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Jack M. Balkin

Knight Professorship in Constitutional Law and First Amendment
Email
jack.balkin@yale.edu
Twitter
@jackbalkin
University
Yale University
Location
New Haven, CT
Established
1995
Bibliography
http://www.yale.edu/lawweb/...
Personal Website
http://www.balkin.com/
Blog
http://balkin.blogspot.com/

Summary

Jack Balkin’s blogs and widely read opinion pieces explore the frontiers of First Amendment and constitutional law.

Biography

Jack M. Balkin is a member of the Law School faculty and an expert in constitutional law, the First Amendment, telecommunications and cyberspace. His blog, Balkinization, is located at http://balkin.blogspot.com/ and his associated website appears at http://www.yale.edu/lawweb/jbalkin/.

Grant Background

The Knight Professor would focus on the constitutional study of communication and would incorporate traditional First Amendment scholarship. It also would address emerging issues presented by the new communications technology. The Knight Professorship holder would assume not only a prominent position in the law school but also throughout the university, serving as an important link to other university schools and departments. The Knight Professor would be called upon to participate in a variety of national symposia and conferences and thereby have a strong impact on public discourse of important constitutional issues. The Knight Professor would be a valued colleague and intellectual mentor to the journalism fellows who spend an intensive academic year at the law school. The presence of the Knight Professor would enrich the program and the quality of the fellows’ experience.

Scholarship and national prominence

Professor Balkin’s two books, Living Originalism (Harvard University Press, 2011) and Constitutional Redemption: Political Faith in an Unjust World (Harvard University Press, 2011), continue to draw attention.  The two books have been the subject of five published academic symposia (including one in Israel), as well as an online symposium, and have been the subject of over a dozen reviews.  Professor Balkin has continued to publish articles on the use of history in legal interpretation.  He was also invited to contribute to a Harvard Law Review symposium on Freedom of the Press commemorating the 50th anniversary of New York Times v. Sullivan.

Intellectual mentorship

Professor Balkin has continued to oversee both the Knight Law and Media Program and the Information Society Project (ISP) at YLS.  The Knight Law and Media Program sponsors events for journalists, media leaders, scholars, and the interested public, and organizes a well-attended lecture series. The Program counts among its ranks nearly 20 Knight Scholars, all current JD students.  The ISP sponsors multiple events each year on the intersections between law, technology, and society and supports approximately 20 Visiting Fellows and 14 Resident Fellows on an annual basis.  2014 also saw the inauguration of the Floyd Abrams Institute for Freedom of Expression, which Professor Balkin directs.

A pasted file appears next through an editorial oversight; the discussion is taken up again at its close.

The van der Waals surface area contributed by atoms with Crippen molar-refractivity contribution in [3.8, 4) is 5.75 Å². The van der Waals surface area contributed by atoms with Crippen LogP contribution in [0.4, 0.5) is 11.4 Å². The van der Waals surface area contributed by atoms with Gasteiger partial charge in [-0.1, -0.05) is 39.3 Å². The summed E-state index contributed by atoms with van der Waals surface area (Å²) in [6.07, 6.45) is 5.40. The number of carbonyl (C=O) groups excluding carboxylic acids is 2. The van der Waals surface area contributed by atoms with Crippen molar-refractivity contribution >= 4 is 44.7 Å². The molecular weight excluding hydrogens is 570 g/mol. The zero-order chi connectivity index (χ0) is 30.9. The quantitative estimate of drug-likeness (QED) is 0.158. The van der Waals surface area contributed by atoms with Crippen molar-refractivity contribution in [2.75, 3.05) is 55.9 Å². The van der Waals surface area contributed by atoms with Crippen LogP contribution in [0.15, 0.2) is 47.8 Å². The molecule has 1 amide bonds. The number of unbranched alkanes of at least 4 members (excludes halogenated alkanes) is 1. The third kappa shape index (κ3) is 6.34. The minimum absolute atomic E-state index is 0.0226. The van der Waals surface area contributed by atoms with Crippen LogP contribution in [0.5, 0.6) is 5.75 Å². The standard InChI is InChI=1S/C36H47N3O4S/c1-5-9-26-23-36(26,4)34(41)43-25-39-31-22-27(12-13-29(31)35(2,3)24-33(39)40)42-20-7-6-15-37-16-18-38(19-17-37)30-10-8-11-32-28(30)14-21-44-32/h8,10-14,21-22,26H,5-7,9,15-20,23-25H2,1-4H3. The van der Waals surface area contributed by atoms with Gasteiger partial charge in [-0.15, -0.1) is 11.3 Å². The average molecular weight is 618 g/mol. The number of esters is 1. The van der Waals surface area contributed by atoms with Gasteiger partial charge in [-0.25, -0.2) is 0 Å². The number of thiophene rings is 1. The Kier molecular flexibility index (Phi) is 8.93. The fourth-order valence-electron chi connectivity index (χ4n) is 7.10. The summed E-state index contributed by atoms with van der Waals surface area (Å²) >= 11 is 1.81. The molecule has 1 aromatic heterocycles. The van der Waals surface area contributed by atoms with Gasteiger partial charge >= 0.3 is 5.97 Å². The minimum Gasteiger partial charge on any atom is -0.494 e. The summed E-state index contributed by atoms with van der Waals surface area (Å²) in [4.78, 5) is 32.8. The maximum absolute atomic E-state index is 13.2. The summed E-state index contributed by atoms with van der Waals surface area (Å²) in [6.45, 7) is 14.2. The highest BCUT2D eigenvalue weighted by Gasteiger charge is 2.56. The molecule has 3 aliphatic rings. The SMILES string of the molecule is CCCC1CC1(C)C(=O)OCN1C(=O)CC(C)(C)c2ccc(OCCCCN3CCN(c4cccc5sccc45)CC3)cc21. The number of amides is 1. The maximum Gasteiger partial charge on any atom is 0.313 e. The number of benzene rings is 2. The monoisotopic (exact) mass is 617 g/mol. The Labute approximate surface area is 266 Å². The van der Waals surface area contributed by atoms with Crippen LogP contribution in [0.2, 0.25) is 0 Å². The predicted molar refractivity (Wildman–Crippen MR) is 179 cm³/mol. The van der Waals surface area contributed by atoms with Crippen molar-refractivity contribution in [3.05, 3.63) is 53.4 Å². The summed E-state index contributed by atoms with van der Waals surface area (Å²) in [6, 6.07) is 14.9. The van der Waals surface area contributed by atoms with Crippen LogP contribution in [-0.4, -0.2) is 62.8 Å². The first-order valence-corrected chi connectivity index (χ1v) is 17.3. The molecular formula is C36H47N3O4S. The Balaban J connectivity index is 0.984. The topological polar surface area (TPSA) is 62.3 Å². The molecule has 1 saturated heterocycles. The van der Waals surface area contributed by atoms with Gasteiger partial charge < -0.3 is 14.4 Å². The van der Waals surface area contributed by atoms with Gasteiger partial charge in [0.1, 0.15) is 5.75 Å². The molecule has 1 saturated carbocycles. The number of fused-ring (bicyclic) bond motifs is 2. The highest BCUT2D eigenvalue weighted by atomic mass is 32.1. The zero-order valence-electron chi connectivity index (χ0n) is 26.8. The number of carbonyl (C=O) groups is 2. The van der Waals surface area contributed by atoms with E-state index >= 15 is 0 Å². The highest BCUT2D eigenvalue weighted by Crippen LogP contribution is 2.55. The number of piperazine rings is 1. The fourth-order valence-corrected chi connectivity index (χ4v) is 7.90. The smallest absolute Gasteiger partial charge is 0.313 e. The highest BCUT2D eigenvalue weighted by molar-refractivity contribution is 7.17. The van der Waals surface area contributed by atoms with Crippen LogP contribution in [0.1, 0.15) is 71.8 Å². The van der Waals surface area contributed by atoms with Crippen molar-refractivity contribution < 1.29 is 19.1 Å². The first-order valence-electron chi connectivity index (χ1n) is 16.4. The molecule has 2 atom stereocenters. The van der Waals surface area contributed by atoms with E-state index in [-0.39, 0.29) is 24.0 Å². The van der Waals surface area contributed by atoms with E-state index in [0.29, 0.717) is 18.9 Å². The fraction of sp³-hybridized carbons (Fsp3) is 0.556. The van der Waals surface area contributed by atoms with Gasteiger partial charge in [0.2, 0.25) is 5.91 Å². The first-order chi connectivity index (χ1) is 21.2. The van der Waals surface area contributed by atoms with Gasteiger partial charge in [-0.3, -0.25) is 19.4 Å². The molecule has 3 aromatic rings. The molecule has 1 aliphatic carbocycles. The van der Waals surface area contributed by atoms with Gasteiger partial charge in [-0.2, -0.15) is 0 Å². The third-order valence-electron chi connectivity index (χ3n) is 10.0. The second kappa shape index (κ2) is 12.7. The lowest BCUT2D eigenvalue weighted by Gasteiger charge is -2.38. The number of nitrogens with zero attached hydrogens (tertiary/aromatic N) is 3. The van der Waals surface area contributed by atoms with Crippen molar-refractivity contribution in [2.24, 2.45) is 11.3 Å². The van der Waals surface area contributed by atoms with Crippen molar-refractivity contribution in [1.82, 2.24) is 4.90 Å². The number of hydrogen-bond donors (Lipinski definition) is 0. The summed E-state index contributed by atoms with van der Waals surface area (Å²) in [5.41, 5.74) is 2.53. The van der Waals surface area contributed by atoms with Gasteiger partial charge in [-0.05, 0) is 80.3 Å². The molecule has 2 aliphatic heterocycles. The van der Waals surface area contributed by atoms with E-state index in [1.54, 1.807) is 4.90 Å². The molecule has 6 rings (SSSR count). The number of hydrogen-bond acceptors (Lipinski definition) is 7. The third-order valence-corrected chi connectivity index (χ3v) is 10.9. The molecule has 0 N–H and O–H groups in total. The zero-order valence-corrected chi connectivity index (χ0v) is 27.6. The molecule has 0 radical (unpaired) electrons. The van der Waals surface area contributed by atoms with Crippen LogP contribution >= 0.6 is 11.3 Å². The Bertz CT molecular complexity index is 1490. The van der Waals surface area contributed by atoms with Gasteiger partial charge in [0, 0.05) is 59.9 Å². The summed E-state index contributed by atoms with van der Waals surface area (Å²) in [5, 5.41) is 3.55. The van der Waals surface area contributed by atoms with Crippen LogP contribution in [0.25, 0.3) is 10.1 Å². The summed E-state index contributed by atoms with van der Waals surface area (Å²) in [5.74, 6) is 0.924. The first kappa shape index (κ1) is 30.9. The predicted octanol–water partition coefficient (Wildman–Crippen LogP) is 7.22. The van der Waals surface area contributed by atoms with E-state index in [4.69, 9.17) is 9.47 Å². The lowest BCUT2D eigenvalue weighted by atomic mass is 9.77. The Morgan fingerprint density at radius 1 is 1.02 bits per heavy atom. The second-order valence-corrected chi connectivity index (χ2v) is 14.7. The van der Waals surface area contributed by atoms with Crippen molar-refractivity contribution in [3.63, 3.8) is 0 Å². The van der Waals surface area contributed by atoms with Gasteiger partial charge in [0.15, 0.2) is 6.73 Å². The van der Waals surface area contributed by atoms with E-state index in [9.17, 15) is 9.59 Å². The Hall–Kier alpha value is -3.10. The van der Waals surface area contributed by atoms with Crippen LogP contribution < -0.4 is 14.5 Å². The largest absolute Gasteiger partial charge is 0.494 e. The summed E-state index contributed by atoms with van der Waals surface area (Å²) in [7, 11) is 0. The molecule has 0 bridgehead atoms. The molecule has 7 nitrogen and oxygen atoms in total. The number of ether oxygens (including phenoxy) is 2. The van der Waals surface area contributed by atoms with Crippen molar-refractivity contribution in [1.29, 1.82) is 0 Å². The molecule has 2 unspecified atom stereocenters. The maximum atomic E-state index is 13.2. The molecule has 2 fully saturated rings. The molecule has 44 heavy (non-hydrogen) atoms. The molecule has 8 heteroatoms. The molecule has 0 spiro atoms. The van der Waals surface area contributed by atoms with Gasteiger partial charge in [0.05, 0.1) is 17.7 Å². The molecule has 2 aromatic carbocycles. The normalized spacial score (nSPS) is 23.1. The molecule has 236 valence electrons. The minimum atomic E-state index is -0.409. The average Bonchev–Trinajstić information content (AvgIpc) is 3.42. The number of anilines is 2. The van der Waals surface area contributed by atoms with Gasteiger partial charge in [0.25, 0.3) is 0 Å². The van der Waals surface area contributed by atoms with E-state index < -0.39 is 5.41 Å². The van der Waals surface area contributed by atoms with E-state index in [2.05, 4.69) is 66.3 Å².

Litigation and Advocacy

Professor Balkin co-directs the Media Freedom and Information Access clinic at Yale Law School, which litigates cases involving press freedom and freedom of information.  During this past year, the Media Freedom clinic joined with the American Civil Liberties Union (ACLU) to request that the secret court charged with overseeing government surveillance in national security cases make public its opinions on Section 215 of the Patriot Act— the statute that has been at the heart of the current NSA controversy.   Professor Balkin also directs the Information Society Project, which this year has filed amicus briefs on issues ranging from the Fourth Amendment implications of GPS tracking devices to the patentability of genes.

•       Give us an example of a media company or organization that you see doing innovative journalism with impact. How do you use this example in your teaching?

I don't teach journalism, but I am particularly interested in the development of explanatory journalism (Vox, TheUpShot, FiveThirtyEight), as well as related projects like the Princeton Electoral Consortium.  Each of these is a different model and it will be interesting to see which of them succeeds best.

•       Internet surveillance, freedom and privacy have become central concerns for those journalists in the digital age. What are you teaching your students about those topics?

The Media Freedom and Information Access Clinic works regularly on these issues; I teach about them in my classes on the First Amendment, and in my class on Artificial Intelligence, Robotics and the Law.  The Information Society Project, the Knight Law and Media Program, and the Abrams Institute for Freedom of Expression have sponsored numerous events on these topics in the past year.